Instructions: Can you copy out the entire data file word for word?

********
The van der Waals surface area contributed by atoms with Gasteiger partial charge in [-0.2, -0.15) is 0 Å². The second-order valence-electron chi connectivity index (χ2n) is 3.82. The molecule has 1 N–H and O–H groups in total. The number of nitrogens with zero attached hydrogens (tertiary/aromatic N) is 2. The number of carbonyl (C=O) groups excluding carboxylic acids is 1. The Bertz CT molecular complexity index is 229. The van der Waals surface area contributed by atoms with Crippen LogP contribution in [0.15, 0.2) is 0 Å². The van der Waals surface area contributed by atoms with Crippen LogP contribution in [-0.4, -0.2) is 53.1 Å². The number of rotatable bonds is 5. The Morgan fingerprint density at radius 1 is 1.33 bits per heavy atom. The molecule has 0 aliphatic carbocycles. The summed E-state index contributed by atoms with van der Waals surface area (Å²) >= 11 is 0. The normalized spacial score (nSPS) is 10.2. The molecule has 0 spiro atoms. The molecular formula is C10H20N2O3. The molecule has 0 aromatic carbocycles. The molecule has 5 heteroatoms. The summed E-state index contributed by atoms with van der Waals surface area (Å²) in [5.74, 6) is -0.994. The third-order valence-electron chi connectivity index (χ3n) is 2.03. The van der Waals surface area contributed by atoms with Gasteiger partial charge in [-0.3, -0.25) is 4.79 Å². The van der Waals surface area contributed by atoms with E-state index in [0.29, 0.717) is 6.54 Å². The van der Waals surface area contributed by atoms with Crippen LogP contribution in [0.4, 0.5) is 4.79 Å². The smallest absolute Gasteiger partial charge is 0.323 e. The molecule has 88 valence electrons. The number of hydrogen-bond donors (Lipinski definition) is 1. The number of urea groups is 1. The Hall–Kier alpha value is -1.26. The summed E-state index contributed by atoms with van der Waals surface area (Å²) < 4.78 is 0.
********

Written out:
The van der Waals surface area contributed by atoms with Gasteiger partial charge in [-0.2, -0.15) is 0 Å². The second-order valence-electron chi connectivity index (χ2n) is 3.82. The molecule has 1 N–H and O–H groups in total. The number of nitrogens with zero attached hydrogens (tertiary/aromatic N) is 2. The number of carbonyl (C=O) groups excluding carboxylic acids is 1. The Bertz CT molecular complexity index is 229. The van der Waals surface area contributed by atoms with Crippen LogP contribution in [0.15, 0.2) is 0 Å². The van der Waals surface area contributed by atoms with Crippen LogP contribution in [-0.4, -0.2) is 53.1 Å². The number of rotatable bonds is 5. The Morgan fingerprint density at radius 1 is 1.33 bits per heavy atom. The molecule has 0 aliphatic carbocycles. The summed E-state index contributed by atoms with van der Waals surface area (Å²) >= 11 is 0. The normalized spacial score (nSPS) is 10.2. The molecule has 0 spiro atoms. The molecular formula is C10H20N2O3. The molecule has 0 aromatic carbocycles. The molecule has 5 heteroatoms. The summed E-state index contributed by atoms with van der Waals surface area (Å²) in [5.74, 6) is -0.994. The third-order valence-electron chi connectivity index (χ3n) is 2.03. The van der Waals surface area contributed by atoms with Gasteiger partial charge in [-0.3, -0.25) is 4.79 Å². The van der Waals surface area contributed by atoms with E-state index in [0.29, 0.717) is 6.54 Å². The van der Waals surface area contributed by atoms with Crippen LogP contribution in [0.4, 0.5) is 4.79 Å². The smallest absolute Gasteiger partial charge is 0.323 e. The molecule has 88 valence electrons. The number of hydrogen-bond donors (Lipinski definition) is 1. The number of urea groups is 1. The Hall–Kier alpha value is -1.26. The summed E-state index contributed by atoms with van der Waals surface area (Å²) < 4.78 is 0.